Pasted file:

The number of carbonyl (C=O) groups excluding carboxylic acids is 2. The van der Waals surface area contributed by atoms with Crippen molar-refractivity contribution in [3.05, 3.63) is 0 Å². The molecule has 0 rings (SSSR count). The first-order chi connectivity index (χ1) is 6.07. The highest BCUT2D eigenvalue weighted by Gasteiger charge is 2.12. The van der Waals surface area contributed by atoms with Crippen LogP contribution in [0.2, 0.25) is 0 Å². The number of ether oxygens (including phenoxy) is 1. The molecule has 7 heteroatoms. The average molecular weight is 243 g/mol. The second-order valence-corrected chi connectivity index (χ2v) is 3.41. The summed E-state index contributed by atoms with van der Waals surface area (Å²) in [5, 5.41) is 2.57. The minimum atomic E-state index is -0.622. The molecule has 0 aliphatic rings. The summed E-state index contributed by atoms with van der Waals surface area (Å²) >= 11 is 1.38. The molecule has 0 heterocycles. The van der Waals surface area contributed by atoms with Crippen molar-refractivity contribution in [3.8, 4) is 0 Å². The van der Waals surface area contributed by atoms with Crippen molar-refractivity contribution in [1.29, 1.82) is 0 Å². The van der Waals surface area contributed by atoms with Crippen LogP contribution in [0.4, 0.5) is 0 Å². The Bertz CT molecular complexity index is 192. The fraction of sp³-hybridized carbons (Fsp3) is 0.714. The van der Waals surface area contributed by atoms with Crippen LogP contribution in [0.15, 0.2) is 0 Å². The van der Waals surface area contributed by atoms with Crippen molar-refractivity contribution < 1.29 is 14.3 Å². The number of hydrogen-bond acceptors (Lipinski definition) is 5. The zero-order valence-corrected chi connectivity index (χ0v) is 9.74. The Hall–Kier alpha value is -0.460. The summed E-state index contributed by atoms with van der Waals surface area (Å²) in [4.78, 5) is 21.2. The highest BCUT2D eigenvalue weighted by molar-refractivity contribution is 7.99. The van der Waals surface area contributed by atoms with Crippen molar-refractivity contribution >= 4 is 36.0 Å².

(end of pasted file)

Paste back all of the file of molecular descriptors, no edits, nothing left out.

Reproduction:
The number of carbonyl (C=O) groups excluding carboxylic acids is 2. The van der Waals surface area contributed by atoms with Crippen molar-refractivity contribution in [3.05, 3.63) is 0 Å². The molecule has 0 rings (SSSR count). The first-order chi connectivity index (χ1) is 6.07. The highest BCUT2D eigenvalue weighted by Gasteiger charge is 2.12. The van der Waals surface area contributed by atoms with Crippen LogP contribution in [0.2, 0.25) is 0 Å². The number of ether oxygens (including phenoxy) is 1. The molecule has 7 heteroatoms. The average molecular weight is 243 g/mol. The second-order valence-corrected chi connectivity index (χ2v) is 3.41. The summed E-state index contributed by atoms with van der Waals surface area (Å²) in [5, 5.41) is 2.57. The minimum atomic E-state index is -0.622. The molecule has 0 aliphatic rings. The summed E-state index contributed by atoms with van der Waals surface area (Å²) >= 11 is 1.38. The molecule has 0 heterocycles. The van der Waals surface area contributed by atoms with Crippen molar-refractivity contribution in [3.8, 4) is 0 Å². The van der Waals surface area contributed by atoms with Crippen molar-refractivity contribution in [1.29, 1.82) is 0 Å². The van der Waals surface area contributed by atoms with Crippen LogP contribution in [0.4, 0.5) is 0 Å². The Bertz CT molecular complexity index is 192. The fraction of sp³-hybridized carbons (Fsp3) is 0.714. The van der Waals surface area contributed by atoms with Crippen LogP contribution in [0.15, 0.2) is 0 Å². The van der Waals surface area contributed by atoms with Crippen molar-refractivity contribution < 1.29 is 14.3 Å². The number of hydrogen-bond acceptors (Lipinski definition) is 5. The zero-order valence-corrected chi connectivity index (χ0v) is 9.74. The Hall–Kier alpha value is -0.460. The summed E-state index contributed by atoms with van der Waals surface area (Å²) in [4.78, 5) is 21.2. The highest BCUT2D eigenvalue weighted by molar-refractivity contribution is 7.99. The van der Waals surface area contributed by atoms with Crippen molar-refractivity contribution >= 4 is 36.0 Å².